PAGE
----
Obviously, Shein has denied the allegations and stated that they have “a zero-tolerance policy for the use of forced labor”. And obviously, the company has yet to provide any evidence to back up this claim.

In addition to using actual slave labor, Shein has been accused of exploiting workers by paying low wages and providing poor working conditions. An undercover investigation from a couple of years back uncovered some pretty horrific things.

Workers at these factories are mostly migrant workers, with very few work alternatives- allowing Shein to essentially take advantage of them. Most don’t even have employment contracts. Their “employees” work 12-14 hours a day, are paid per clothing item produced, and are allowed 1 or 2 days off per month. No weekends off.

It doesn’t help that the company provides 0 transparency when it comes to the working conditions at these supplier factories. The company doesn’t disclose the names or locations of its factories, or produce any sort of data that would hold themselves accountable.

It’s not surprising then that the Business and Human Rights Resource Centre gave Shein a score of 0 out of 100 in their ranking of fashion companies on transparency and due diligence in their supply chains.

Shein’s Animal Product Usage

Shein’s website states that it does not use “real fur, exotic skins, or any other products derived from animals that have been killed solely for garment production.” However, there is evidence to suggest that Shein may be using other animal products in its clothing, such as wool, down, and silk, and it openly sells clothes with leather and cashmere.

For example, in 2021, a PETA investigation found that Shein was selling clothing that contained wool from sheep that had been sheared without painkillers. This wool was collected with a practice known as mulesing, a painful procedure where the skin is removed from the sheep’s rear end. The investigation also found that Shein was selling clothing that contained down from ducks and geese that had been force-fed until their livers swelled to the size of footballs.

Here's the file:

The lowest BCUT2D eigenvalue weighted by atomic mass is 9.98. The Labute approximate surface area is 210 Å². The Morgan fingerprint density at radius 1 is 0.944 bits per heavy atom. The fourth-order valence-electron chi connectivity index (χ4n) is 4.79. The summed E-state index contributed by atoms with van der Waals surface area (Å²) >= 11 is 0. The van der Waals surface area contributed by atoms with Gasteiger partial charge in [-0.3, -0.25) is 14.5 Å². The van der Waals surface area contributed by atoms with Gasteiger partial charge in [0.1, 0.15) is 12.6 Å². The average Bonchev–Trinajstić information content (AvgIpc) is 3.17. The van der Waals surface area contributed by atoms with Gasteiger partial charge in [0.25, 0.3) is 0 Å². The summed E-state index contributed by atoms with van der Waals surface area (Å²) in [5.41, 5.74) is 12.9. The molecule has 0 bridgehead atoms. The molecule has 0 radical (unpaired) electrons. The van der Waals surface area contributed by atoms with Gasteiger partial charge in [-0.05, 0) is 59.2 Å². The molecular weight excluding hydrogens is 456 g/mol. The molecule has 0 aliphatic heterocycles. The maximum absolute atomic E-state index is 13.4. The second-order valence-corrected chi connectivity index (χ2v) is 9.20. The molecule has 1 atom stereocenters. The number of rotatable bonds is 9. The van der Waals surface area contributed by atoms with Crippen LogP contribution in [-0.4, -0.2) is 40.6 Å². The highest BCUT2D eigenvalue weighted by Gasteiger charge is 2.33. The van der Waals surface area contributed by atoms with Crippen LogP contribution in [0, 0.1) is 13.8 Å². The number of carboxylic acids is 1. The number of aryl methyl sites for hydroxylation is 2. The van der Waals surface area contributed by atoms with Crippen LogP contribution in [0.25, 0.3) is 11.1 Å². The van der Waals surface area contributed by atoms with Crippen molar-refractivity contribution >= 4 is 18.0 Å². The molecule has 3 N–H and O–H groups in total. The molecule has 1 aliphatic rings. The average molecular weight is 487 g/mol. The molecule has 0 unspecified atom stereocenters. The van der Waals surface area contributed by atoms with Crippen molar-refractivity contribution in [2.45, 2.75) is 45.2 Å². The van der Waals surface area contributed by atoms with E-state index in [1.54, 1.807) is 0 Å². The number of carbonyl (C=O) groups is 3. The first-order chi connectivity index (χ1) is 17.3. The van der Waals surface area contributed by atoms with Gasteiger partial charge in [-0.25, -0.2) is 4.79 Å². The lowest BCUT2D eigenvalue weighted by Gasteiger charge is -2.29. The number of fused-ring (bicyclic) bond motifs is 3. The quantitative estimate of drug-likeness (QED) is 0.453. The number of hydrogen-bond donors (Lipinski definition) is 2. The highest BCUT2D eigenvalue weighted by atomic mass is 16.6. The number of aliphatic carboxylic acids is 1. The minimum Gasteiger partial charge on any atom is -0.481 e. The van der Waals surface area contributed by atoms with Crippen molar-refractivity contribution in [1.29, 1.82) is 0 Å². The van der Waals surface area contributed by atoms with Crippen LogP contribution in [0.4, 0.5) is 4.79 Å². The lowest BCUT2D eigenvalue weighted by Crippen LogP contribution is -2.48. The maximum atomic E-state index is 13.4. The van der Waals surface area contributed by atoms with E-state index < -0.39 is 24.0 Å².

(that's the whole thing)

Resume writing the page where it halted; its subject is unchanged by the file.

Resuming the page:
There have also been reports that Shein is using silk that was produced by the cruel practice of Angora Farming. Angora rabbits are often kept in tiny cages and their fur is ripped out of their bodies while they are still alive.

While Shein does sell some vegan and cruelty-free clothing, they’re pretty difficult to find because they’re rarely labeled. And it’s important to mention that Shein is not a certified vegan or cruelty-free brand.

Shein’s Environment and Climate Sustainability

And of course. The one we all knew was coming: sustainability.

Let’s be clear here: Shein’s fast fashion model is inherently unsustainable.

The company produces massive amounts of clothing at low prices, encouraging consumers to constantly buy and dispose of clothing. This leads to gigantic amounts of waste and contributes to the environmental impact of the fashion industry.

In April 2022, it was reported that from January to April of that year, SHEIN had added 314,877 new styles to their US website. What???

The really annoying thing about Shein is they put out all these vague statements trying to appease people. It really just comes across as shady and dishonest.

For example:

“We believe that reducing supply chain waste and investing in modern production techniques are key starting points to building an environmentally sustainable industry. At SHEIN, we harness our fully integrated digital supply chain to limit excess inventory, reducing the possibility of production waste.”